“It's just a sound that is encouraging women and girls of this generation to take control of their own life, and they can do whatever they want,” said Jie. “And so we found this dance and song a few weeks ago, and we posted it once. And that just blew up. And we just really liked the idea of empowering women of all generations.”
Tiktok isn’t all dances and memes. Vanhonsebrouck and the Walters twins face similar challenges that come from the disconnect between the audience and creator. For the Walters twins, hate comments can definitely take their toll.
“I have to admit, we do have pretty tough skin,” Mei said. “But when you start to get hundreds and hundreds of comments daily, maybe about your physical features, or just literally anything, it can get to you.”
Vanhonsebrouck’s comment section is a pretty positive space, but they often get frustrated when their friends are spammed with hate comments or unrealistic expectations are placed on creators. At the end of the day, the audience has a limited view of Vanhonsebrouck’s life. The audience doesn’t see Vanhonsebrouck working two jobs while balancing family life, relationships and the challenges of online school.
Managing time is another common challenge. For Vanhonsebrouck and the Walters twins, TikTok is a job. They make income from their content through the TikTok Creator Fund as well as sponsored posts.
When large creators go viral, like former UP soccer player Noah Beck, they tend to pursue TikTok full time in lieu of finishing a degree. The Walters twins were set on finishing their degrees and going to medical school, but after their rise to fame, they are taking this year to be influencers as well as full time students. In January, they’ll reevaluate.
“I feel confident in where we are now,” said Jie. “And, that medical school could always come later in life, it doesn't have to come right after college. And I'm okay with that.”
Both of the twins are committed to finishing their degrees, but the timeline of that might change if greater opportunities to pursue TikTok influencing arise. Vanhonsebrouck is also committed to finishing their nursing degree, but sees TikTok as part of their life for the long haul.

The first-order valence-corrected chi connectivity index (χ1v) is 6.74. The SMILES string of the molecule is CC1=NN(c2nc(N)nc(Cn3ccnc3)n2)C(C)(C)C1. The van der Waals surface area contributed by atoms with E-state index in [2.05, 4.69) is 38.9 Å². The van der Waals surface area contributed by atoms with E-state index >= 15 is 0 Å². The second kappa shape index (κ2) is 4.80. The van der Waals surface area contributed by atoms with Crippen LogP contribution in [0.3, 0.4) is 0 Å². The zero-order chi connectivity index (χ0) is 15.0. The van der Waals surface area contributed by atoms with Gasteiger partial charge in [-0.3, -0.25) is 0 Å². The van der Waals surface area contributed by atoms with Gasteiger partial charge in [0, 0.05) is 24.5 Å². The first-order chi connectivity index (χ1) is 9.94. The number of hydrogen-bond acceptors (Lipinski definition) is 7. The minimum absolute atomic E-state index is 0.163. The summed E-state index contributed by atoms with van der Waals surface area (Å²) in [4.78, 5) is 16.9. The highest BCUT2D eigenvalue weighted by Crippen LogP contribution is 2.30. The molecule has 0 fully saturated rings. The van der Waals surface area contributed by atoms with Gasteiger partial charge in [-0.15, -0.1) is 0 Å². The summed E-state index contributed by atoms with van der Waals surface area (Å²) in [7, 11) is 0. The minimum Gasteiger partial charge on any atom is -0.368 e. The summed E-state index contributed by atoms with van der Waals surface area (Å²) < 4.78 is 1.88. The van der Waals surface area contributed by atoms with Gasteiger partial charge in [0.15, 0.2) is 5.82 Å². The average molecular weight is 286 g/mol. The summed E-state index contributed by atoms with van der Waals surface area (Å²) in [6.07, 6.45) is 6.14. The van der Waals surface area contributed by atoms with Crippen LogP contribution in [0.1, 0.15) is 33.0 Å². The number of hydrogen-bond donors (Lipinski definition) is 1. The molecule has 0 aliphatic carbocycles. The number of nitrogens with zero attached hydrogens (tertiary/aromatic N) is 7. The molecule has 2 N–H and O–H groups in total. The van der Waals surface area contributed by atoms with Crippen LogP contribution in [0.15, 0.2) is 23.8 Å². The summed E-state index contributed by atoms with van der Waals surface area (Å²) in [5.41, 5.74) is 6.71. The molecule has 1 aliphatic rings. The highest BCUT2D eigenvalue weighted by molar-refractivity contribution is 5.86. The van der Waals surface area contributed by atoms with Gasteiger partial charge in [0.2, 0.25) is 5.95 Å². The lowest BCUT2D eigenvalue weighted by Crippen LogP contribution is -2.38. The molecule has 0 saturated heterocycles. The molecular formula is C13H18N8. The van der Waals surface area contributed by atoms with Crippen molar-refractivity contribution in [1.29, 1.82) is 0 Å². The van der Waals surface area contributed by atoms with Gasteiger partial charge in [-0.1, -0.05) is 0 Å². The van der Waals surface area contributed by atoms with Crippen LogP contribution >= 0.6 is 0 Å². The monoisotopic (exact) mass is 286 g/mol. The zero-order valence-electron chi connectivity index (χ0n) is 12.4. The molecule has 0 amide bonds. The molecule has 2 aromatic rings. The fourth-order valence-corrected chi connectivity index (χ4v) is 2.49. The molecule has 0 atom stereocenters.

“Social media at this point is something that I could pursue if I really wanted to, which is weird, because it's a very risky business to enter in,” Vanhonsebrouck said. “Because if it doesn't work, you're kind of screwed.”
After several scares of the app being banned, TikTok appears to be here to stay after a recent partner deal with Oracle went through. The ban threats were unsettling for Vanhonsebrouck and the Walters twins, who not only rely on TikTok for income but also have a support system of friendships and connections through the community. Luckily, TikTok isn’t going anywhere, so creators can continue making content while new users continue to join the platform.
For aspiring “TikTokers”, the Walters twins emphasize being true to oneself, because your audience can tell if you aren’t being genuine. Embracing the unknown is key.
“And if you can bring a smile, if you can say a fact, if you want to educate people on something it will be heard from at least one person,” said Jie. “And who knows, if that person is going to share, that can spread like wildfire, honestly. And so, just being consistent, and being yourself and having fun, I think, are the three major ones that Mei and I are still following to this day.”
Vanhonsebrouck echoes that same sentiment and emphasizes that on TikTok you never know what will strike a chord with your audience.
“So it's just the little things that you don't expect to do well do really well,” Vanhonsebrouck said. “And if you don't post it, you'll never know.”
Molly Lowney is a photographer for The Beacon. She can be reached at firstname.lastname@example.org.